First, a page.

In 7th grade I was in the band…..keep in mind I said “the” band not “a” band.
There’s a difference you know.
Being in a “band” means you and a few buddies have aspirations of being the next Rolling Stones or Aerosmith. It means you get together and try to learn and play instruments together for the purpose of playing shows and being loud and obnoxious.
Being in “the” band means it was a class. In my case it was an elective. It was either that or art. I tried that one already. Apparently having the ability to write your own name in the snow while peeing is not very impressive to the art teacher. Also, our first lesson was learning how to draw a bowl of fruit. I drew stick figure ninjas. It was requested that I channel my energies through music.
I was told I was going to play the trombone. I giggled and said, ” you want me to play tom’s bone?”
One more teacher unimpressed with me.
I was the worst trombone player in the history of all 7th grade. You knew how good you were based on the “Chair System”. There were 4 other trombone players that year. I was chair #5. To my credit I did get a lot of attention in that class. The trombone makes great loud fart noises. Not too great when I chose to utilize them during an after school performance. I was told to just “pretend” like I was playing. I didn’t.
Shortly after the performance. The instructor had a talk with me. He felt my strong point in the band was not playing a brass instrument and that I should be delegated to something more my style. I thought DRUMS HERE I COME!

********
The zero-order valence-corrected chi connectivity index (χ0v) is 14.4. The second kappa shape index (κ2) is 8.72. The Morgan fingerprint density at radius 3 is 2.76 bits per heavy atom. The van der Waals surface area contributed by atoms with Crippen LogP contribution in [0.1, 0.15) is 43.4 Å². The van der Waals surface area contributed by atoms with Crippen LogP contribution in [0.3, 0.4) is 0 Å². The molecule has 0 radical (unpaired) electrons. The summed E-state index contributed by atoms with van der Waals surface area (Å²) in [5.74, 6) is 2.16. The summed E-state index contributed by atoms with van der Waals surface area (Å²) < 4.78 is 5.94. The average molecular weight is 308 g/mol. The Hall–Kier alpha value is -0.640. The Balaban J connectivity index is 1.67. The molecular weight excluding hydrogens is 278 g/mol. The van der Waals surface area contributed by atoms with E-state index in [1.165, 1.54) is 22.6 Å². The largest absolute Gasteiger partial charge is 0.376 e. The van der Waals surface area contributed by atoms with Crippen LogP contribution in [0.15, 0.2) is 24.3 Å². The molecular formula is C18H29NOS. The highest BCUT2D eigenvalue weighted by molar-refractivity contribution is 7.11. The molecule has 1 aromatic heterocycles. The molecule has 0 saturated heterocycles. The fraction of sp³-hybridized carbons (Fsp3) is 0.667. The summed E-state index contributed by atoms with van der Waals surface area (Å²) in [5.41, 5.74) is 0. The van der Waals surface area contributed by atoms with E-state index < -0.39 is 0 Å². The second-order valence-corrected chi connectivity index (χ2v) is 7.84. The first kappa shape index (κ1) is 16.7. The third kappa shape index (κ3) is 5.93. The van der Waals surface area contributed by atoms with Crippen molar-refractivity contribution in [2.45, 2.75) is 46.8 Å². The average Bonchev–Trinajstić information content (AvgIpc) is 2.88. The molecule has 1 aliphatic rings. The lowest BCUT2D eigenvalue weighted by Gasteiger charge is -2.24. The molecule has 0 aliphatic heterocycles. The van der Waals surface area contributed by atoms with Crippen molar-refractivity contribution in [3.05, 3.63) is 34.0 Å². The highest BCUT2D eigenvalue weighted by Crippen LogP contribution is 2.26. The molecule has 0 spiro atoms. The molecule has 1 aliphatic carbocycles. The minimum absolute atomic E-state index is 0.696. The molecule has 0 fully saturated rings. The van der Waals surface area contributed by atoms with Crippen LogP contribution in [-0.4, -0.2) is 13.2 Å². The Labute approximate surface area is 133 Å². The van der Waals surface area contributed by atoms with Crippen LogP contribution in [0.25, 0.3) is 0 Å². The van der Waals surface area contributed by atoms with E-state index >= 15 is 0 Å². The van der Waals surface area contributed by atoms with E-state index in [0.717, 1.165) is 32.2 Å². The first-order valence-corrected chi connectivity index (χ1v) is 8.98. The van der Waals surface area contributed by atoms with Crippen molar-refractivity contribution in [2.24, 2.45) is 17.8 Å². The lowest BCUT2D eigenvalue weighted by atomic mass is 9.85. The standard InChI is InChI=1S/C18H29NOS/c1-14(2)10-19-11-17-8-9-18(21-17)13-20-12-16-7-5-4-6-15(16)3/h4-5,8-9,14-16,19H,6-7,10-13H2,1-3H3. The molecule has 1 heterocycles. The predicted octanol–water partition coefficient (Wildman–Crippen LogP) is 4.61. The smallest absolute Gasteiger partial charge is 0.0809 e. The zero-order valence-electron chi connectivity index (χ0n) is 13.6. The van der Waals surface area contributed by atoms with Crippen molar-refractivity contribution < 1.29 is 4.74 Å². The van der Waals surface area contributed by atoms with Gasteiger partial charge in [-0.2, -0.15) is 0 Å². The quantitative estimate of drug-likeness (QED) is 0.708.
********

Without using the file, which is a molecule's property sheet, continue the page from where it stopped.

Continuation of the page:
He handed me the dreaded triangle. I tried to argue and state my case.
“This is not an instrument, it’s a shape!”
He just smiled widely and said, ” It’s too late to change classes. You play this….when you are supposed to…and I will pass you. If not you will fail.”
There are like….no songs for the triangle. No solos. Nada. Not even a chair system for grading. Just me, no chair. I had to stand.
It was school policy that I had to be in performances. It was there that I took my revenge.
I was at the back of the stage for the next performance. I had one “ding” to perform for the hour long show. So pretty much I was ready.
From the beginning of the performance, up until my “ding” , and until the show was over I did what I thought was right. For each number played, for the duration of the number, I did “the robot dance”.
I was out of view of the audience, by design, but in perfect view of my instructor. If he didn’t have the job of guiding his musical flock with his baton, he would have used it on me. But I hit my one note on cue. Smiled. And continued to robot dance.
I was not allowed to be in any more performances. But I passed.
Now any time I hear the bell of an elevator or a microwave or a low fuel ding in the truck, I have the urge to robot dance.
My wife and kids are not impressed with it either.
Dug up from the archives of good2begone